As the digital age continues to erode the record industry, more and more indie artists are emerging with the tools to create their own music careers. It seems that anyone with a computer can record a passable demo these days (I’m looking at you, Bieber), but the democratization of media doesn’t necessarily equal stardom. You still gotta work, girl.
Mikela Jay knows about working a career from every angle. The former model writes and produces her own music as well as handling her own press and marketing. Jay has also received notice for a growing career in voice work, including a gig as the narrator of The Corporation, a high-profile Canadian documentary for which director/producer Mark Achbar credits Jay as the “creative and organizational catalyst.”
Her documentary work is an important piece of Jay’s commitment to media activism. In addition to The Corporation, she’s also narrated the films Psywar and Pax Americana and the Weaponization of Space and is editing Alison Duke’s documentary about Ugandan activist Victor Mukasa.
“It’s my own form of human rights defending,” says Jay. “We don’t really know what’s happening as civilians unless we’re tapped in, so films like The Corporation really spark a lot of grassroots movements. They connect people.”
On the music front, Jay recently released her first solo album. The Distance is a collection of 12 songs she crafted with the help of UK producer Fat Benjamin. True to her forward-thinking approach to media, Jay released the album to digital outlets only, forgoing the still-expected step of CD manufacturing.
Yet another clue to the changing face of music production is that Jay and Benjamin have never actually met; they email their tracks back and forth during the mixing process and speak by Skype.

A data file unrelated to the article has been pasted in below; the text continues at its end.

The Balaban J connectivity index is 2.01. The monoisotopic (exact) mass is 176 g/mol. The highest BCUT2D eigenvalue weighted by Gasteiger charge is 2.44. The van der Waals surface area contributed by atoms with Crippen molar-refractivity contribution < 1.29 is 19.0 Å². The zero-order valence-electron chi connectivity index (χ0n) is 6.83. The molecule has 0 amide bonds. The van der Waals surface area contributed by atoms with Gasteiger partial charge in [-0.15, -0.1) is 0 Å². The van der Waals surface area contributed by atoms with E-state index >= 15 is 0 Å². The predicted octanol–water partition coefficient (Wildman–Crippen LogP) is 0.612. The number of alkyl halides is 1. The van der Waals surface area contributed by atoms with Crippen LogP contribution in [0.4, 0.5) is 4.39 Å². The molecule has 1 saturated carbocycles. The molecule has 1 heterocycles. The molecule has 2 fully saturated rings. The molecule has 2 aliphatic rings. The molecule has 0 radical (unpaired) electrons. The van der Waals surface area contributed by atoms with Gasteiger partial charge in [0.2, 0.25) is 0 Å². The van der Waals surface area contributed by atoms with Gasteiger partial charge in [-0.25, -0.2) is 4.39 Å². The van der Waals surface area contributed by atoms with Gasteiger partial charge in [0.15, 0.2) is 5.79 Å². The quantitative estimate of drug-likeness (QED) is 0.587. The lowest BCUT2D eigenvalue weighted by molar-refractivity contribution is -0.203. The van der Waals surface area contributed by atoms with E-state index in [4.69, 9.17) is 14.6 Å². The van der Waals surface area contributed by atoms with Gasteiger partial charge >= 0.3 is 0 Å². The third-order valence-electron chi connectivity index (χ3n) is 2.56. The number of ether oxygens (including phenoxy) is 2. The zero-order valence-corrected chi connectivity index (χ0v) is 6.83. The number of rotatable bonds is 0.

There’s one element to the music biz, however, that still requires an artist to be physically present, and Jay is approaching it with her usual vigour.
“I’m gearing up to perform live for the first time in five years,” she says. “I don’t even know what my audience is here.”
That’s a little daunting, perhaps, but Jay feels the current musical landscape is ideally suited for what she calls her “melodramatic pop music.”
“Because I’m a dancer and a model and actor, it’s hard not to clump all of us together: Madonna, Kylie, Lady Gaga and me,” she says. “Not that I’m comparing myself to Lady Gaga!”
There certainly are similarities. Jay’s video for “Crypto” highlights her polished flair for the dramatic, while her androgynous look reminds me of last year’s brouhaha over Gaga’s rumoured hermaphroditism. It’s a look that comes honestly to Jay, who was born intersex — a fact she kept under wraps during her modelling days.
“It was something I never talked about or discussed,” she says. “I never wanted it to eclipse anything else I’ve done.”
There was also the danger of being treated like a freak show. Jay was badly shaken when a well-known publication bypassed her artistic work in a profile, instead focusing on salacious personal details.
“When I do discuss myself, I have to be mindful,” says Jay. “When I was younger, I was so shut off from the beauty of it, how the divine hermaphrodite is worshipped in some cultures. Somehow it became so degraded and changed.”
“One in 2,000 children are born like me. If you’re going to have those kinds of numbers, then why not talk about it?”